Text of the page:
|Biosphere Reserve Information|
Straddling the border of six states of the Southern Appalachians (Northern Georgia, northeastern Alabama, western South Carolina, eastern Tennessee, western North Carolina, and southwestern Virginia), this biosphere reserve encompasses mainly second growth temperate forests and contains a diversity of habitats ranging from remnant prairie grasslands and swamp forests to high elevation spruce-fir forests and grassy meadows. The biosphere reserve consists of six units (e.g. Great Smoky Mountains National Park) which independently manage their resources.
Regional population growth in the region exceeds the national average but is unevenly distributed. Good health care facilities and recreational opportunities are attracting retirees. Younger, well-educated people are finding jobs in cities. However, many of the long-term residents are finding fewer job opportunities as the traditional resource extraction and textile industries decline. These factors contribute to poorly planned land development and degradation of natural resources. Growing tourism pressure, urbanization, air and water pollution, changing patterns of land use, fragmentation of wildlife habitats, and invasion of alien species are main challenges which faces the region today.
The main mission of the Southern Appalachian Man and the Biosphere (SAMAB) is to promote environmental health and stewardship of natural and cultural resources in the Southern Appalachians. It encourages community-based solutions to critical regional issues through cooperation among partners, information gathering and sharing, integrated assessments, and demonstration projects. The SAMAB is a private, non-profit organization, established to complement the activities of the Cooperative of Federal and State Agencies. It comprises university, community, corporate and non-governmental organization collaborations. One example of these cooperation activities is the Southern Appalachian Assessment (1996) which reports on the status and trends through time of atmospheric, aquatic, terrestrial, and socio-economic and cultural resources of the region.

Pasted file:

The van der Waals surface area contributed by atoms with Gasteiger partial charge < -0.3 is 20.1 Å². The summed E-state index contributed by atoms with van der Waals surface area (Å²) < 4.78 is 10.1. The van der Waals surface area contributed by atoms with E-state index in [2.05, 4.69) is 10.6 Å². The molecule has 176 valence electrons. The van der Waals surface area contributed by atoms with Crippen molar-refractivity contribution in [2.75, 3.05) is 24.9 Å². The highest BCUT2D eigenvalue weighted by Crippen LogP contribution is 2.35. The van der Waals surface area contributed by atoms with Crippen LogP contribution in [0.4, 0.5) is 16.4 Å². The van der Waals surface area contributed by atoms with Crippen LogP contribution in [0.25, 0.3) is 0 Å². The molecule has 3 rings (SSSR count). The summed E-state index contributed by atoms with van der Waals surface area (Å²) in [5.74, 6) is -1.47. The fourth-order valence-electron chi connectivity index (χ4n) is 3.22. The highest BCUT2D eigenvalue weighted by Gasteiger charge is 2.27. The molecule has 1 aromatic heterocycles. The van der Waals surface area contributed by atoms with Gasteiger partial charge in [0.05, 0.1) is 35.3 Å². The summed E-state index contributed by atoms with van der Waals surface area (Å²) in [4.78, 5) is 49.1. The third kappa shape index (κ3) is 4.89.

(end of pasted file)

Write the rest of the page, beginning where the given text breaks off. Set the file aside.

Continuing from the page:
SAMAB is currently planning an assessment of the environments surrounding the 3,467 km Appalachian Trail that extends from Maine to Georgia. This project engages managers, researchers, educators, entrepreneurs and communities in order to illuminate the needs, capabilities and constraints that each of them face.
|Major ecosystem type||Temperate broadleaf forest|
|Major habitats & land cover types||Forests; pasture land; cropland; developed areas; water bodies and wetlands|
|Location||35° to 36°N, 83° to 84°W|
|Transition area(s) when given||14,960,000|
|Altitude (metres above sea level)||+226 to +2,025|
|Administrative authorities||Southern Appalachian Man and the Biosphere Cooperative (SAMAB)|
Fresh water initiatives
Long-term ecosystem processes
Environmental assessment and education
Geographic information systems (GIS)
Sustainable development issues
|Abiotic||Air quality, geology.|
|Biodiversity||Alien/Invasive/Exotic/Introduced species, biodiversity, biotechnology, ecosystem assessment, ecosystem functioning/ecosystem structure, forest systems, freshwater/inland water, rare/endangered/threatened species.|
|Integrated monitoring||Education and public awareness, geographic information system/gis, integrated studies/interdisciplinaty, landscape inventorying/monitoring, sustainable development/sustainable use.|
Robert S. Turner
Southern Appalachian Man and the Biosphere (SAMAB)
314 UT Conference Center
37996-4138 Knoxville, Tennessee
United States of America
|Telephone||(1.865) 974 4585|
|Fax||(1.865) 974 4609|
|Last updated: 3/11/2005|